It is equally naïve to expect that the new skatepark is going to draw every skater away from inappropriate places. The skatepark is a significant component of the solution but not its entirety. There will still be some instances of skaters using the popular spots around town but much less frequently. In other words, the new skatepark won’t “cure” street skating completely but it will help.
Unpopular skatepark policy can result in more skaters returning to the unsanctioned street spots around town.
For example, a community might support the skatepark as a means of reducing risk to its youth by providing a safe place for them to recreate. However, that same intention results in a policy that helmets are required at the skatepark. Because the helmet policy is only applicable in the skatepark, a skater that chooses not to wear a helmet may either use the skatepark and risk a ticket or return to their favorite street spots where a helmet is not required. The community’s intention to provide a safe place to skate has been undermined by the very policy that is meant to make skaters safer. The skatepark in this situation is not performing as well as it might due to its policy.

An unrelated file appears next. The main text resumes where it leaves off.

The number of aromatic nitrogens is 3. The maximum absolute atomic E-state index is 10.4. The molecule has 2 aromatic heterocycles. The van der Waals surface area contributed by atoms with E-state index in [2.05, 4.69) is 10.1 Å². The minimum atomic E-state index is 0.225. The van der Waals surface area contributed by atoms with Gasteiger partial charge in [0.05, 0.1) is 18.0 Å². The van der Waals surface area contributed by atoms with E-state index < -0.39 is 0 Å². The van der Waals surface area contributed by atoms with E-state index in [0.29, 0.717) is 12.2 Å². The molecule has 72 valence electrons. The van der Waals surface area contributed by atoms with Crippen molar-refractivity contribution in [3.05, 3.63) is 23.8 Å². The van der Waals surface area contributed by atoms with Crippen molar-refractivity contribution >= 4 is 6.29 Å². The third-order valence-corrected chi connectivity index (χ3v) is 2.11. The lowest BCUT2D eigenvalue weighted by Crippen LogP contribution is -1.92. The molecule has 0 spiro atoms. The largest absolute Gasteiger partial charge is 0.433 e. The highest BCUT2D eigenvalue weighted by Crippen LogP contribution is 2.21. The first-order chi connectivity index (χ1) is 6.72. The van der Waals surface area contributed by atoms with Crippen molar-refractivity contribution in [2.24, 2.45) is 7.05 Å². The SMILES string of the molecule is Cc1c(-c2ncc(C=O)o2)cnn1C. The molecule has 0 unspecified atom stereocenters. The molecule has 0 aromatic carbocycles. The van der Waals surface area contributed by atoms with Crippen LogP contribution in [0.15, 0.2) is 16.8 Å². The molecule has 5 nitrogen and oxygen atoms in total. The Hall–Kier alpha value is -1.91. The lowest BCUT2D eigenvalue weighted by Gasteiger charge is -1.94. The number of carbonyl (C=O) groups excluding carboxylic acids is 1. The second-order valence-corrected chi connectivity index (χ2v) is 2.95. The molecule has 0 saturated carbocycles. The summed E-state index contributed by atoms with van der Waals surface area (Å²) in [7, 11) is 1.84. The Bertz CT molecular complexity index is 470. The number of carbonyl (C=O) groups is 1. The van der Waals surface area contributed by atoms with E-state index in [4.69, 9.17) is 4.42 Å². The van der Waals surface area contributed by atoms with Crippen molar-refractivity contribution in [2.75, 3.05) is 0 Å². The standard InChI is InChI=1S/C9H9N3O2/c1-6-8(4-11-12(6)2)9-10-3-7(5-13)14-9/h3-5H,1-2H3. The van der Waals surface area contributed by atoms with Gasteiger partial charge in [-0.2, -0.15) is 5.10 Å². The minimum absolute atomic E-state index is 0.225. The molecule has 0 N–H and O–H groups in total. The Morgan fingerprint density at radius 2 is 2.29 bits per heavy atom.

Two policies are specifically challenging. Mandatory helmets and BMX prohibition. Raising levels of compliance in these matters is difficult but not insurmountable.
Smoking, illicit drug use, and graffiti issues are more common where the skatepark location is remote. Youth are drawn to the skatepark because it’s cool and popular, but when they lack the skill to interact directly with the space as intended, (they don’t have skateboarding experience, for example), they’ll find other ways to “belong” in the space. If your community lacks many teen options, a remote skatepark can serve as the town’s only hangout… and that can result in challenges if the facility does not have lots of broader community interaction.